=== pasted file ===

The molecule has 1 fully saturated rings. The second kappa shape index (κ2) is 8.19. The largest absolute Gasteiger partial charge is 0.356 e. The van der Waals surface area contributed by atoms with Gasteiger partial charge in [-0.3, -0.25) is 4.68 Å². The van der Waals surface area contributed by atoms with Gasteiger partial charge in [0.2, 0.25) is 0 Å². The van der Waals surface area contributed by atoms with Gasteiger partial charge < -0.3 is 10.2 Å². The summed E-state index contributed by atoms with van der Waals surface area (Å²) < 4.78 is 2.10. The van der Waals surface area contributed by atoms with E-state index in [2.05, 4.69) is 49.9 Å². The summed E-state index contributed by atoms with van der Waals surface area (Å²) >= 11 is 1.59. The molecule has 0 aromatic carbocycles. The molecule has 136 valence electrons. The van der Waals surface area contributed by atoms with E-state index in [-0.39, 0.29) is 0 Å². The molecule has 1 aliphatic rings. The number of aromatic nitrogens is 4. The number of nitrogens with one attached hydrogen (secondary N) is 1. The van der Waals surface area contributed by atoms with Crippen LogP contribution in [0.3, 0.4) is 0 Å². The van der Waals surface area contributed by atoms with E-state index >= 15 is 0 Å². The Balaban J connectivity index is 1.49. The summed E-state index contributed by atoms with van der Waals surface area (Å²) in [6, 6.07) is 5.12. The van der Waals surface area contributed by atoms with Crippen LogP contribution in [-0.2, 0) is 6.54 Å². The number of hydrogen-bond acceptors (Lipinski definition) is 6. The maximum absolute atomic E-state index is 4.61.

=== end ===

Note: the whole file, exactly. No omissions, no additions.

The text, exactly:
The molecule has 1 fully saturated rings. The second kappa shape index (κ2) is 8.19. The largest absolute Gasteiger partial charge is 0.356 e. The van der Waals surface area contributed by atoms with Gasteiger partial charge in [-0.3, -0.25) is 4.68 Å². The van der Waals surface area contributed by atoms with Gasteiger partial charge in [0.2, 0.25) is 0 Å². The van der Waals surface area contributed by atoms with Gasteiger partial charge < -0.3 is 10.2 Å². The summed E-state index contributed by atoms with van der Waals surface area (Å²) < 4.78 is 2.10. The van der Waals surface area contributed by atoms with E-state index in [2.05, 4.69) is 49.9 Å². The summed E-state index contributed by atoms with van der Waals surface area (Å²) >= 11 is 1.59. The molecule has 0 aromatic carbocycles. The molecule has 136 valence electrons. The van der Waals surface area contributed by atoms with E-state index in [-0.39, 0.29) is 0 Å². The molecule has 1 aliphatic rings. The number of aromatic nitrogens is 4. The number of nitrogens with one attached hydrogen (secondary N) is 1. The van der Waals surface area contributed by atoms with Crippen LogP contribution in [0.3, 0.4) is 0 Å². The van der Waals surface area contributed by atoms with E-state index >= 15 is 0 Å². The Balaban J connectivity index is 1.49. The summed E-state index contributed by atoms with van der Waals surface area (Å²) in [6, 6.07) is 5.12. The van der Waals surface area contributed by atoms with Crippen LogP contribution in [-0.2, 0) is 6.54 Å². The number of hydrogen-bond acceptors (Lipinski definition) is 6. The maximum absolute atomic E-state index is 4.61.